Another, obvious constraint on EIT image cadence is due to the speed of the LEB hardware. Using Rice (lossless) compression, it takes approximately 6 minutes of CPU time to compress a fffr image and move it into the telemetry buffer. The lossy compression schemes (ADCT and h-compress) tried so far have not produced noticeable improvements in those times without introducing unacceptable artifacts into the images. (This is due to both the dynamic range and sharpness of the features in the images, as well as the size of the pixel blocks [32 x 32 pixels] on which the compression algorithms act.... but that is a separate discussion.)
Subfield images take less time to process, though there is some overhead that makes the time saving less than linear. In general, however, small subfields (5 x 5 pixel blocks or less) are generally not CPU-bound; that is, EIT can obtain them as often as exposure time, shutter reliability, and thermal concerns allow.
The highest cadence possible with the shutter is approximately one image every 35 s (allowing normal shutter settle times, &c.), though we have begun to notice shutter irregularities when running this fast. At that cadence, we can obtain subfields up to 5 x 5 blocks in size.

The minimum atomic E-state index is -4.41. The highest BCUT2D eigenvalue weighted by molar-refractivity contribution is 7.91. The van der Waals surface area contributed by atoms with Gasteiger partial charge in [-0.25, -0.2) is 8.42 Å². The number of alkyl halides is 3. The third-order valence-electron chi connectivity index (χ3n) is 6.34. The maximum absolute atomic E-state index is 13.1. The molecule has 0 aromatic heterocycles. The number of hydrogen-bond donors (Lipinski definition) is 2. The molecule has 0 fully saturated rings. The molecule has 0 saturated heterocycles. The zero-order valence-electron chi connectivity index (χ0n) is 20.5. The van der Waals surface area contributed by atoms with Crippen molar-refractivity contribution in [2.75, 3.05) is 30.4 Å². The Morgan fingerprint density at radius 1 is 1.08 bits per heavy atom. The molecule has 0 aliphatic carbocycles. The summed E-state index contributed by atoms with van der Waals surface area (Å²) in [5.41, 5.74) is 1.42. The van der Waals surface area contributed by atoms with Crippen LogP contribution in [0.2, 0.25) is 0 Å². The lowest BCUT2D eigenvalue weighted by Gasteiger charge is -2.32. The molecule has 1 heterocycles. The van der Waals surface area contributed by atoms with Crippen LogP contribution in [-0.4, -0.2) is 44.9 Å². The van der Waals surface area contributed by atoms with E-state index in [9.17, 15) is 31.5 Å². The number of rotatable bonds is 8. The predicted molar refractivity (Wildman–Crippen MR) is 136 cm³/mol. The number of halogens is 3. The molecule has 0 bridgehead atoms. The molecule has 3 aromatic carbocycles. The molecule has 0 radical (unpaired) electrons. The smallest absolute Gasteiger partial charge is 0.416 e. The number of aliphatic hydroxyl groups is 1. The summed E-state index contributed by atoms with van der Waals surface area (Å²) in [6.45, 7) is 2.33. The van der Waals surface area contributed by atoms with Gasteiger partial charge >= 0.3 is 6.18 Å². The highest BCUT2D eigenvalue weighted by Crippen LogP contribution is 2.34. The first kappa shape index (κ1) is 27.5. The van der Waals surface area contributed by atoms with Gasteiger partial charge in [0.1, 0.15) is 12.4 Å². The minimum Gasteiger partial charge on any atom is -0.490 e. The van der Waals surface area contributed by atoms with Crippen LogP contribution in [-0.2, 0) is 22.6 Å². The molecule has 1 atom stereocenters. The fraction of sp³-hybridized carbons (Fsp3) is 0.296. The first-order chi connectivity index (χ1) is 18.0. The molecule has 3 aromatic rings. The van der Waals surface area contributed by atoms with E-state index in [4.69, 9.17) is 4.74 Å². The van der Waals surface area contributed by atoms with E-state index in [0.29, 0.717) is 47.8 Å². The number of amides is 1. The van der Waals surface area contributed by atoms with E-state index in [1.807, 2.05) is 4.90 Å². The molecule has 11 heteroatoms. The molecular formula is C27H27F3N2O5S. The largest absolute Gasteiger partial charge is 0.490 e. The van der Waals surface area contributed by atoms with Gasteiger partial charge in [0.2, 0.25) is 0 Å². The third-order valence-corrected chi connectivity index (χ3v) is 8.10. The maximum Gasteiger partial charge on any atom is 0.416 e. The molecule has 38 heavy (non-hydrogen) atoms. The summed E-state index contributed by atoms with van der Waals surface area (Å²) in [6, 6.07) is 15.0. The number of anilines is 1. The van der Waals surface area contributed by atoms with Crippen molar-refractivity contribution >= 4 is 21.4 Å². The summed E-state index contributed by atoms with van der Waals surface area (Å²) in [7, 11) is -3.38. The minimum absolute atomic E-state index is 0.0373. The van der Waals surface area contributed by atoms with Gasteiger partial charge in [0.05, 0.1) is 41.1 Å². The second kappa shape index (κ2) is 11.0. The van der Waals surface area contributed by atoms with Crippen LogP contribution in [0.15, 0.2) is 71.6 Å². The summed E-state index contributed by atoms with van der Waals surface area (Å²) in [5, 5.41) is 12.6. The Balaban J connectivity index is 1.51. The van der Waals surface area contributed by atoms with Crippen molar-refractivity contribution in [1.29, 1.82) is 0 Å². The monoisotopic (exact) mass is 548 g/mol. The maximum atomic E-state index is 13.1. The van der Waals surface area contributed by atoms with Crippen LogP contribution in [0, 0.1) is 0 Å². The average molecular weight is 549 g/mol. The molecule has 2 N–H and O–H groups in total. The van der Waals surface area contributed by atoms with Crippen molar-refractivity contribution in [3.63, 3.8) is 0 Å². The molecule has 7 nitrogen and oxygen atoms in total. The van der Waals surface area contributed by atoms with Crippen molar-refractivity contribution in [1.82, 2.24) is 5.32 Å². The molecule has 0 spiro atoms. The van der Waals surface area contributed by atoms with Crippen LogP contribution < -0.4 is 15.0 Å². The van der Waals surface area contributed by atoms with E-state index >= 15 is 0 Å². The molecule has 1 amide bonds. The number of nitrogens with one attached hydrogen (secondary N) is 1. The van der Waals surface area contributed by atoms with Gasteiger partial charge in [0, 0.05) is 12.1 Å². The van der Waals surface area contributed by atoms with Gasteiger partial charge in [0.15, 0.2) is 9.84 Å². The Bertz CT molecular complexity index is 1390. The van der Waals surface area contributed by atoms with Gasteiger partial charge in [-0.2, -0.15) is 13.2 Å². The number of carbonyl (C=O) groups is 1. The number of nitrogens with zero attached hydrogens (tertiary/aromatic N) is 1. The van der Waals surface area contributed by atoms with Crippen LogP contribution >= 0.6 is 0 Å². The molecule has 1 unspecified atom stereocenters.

LASCO also runs polarization and color calibration sequences daily/weekly that reduce the total number of instances in an EIT CME watch. Similarly, we obtain photometric response (degradation) measurements weekly, and participate monthly in intercalibrations (IC 001) with CDS, TRACE, and sometimes SUMER.
In practice, we have seen the cold-finger temperature begin to rise after < 1 hour of high-cadence (< 5 minute), and so limit the length of such "high" cadence image sequences to 1 hour. More modest cadences, even with much larger subfields, are still possible (e.g. 8 x 8 or 10 x 10 block subfields every 8 - 10 minutes). Recent trends, however, indicate that even the 6-minute cadence achievable for fffr's in short-exposure sectors (171 and 195 ┼) when LASCO is idle (e.g. when the LASCO doors are closed for spacecraft thruster and CDS door ops) may be causing temperature creep in the back end of the telescope. We will watch this trend carefully to determine if we need further to constrain the cadence of observing.
Once the telescope has become heated by the frequent shutter operations, it takes many hours (~ 6 - 12) for the telescope to equilibrate again, so we run only one such hour per day.
Given the thermal constraints described above, we generally limit high-cadence (defined for now as δ t < 6 minutes) observations to one contiguous hour per day.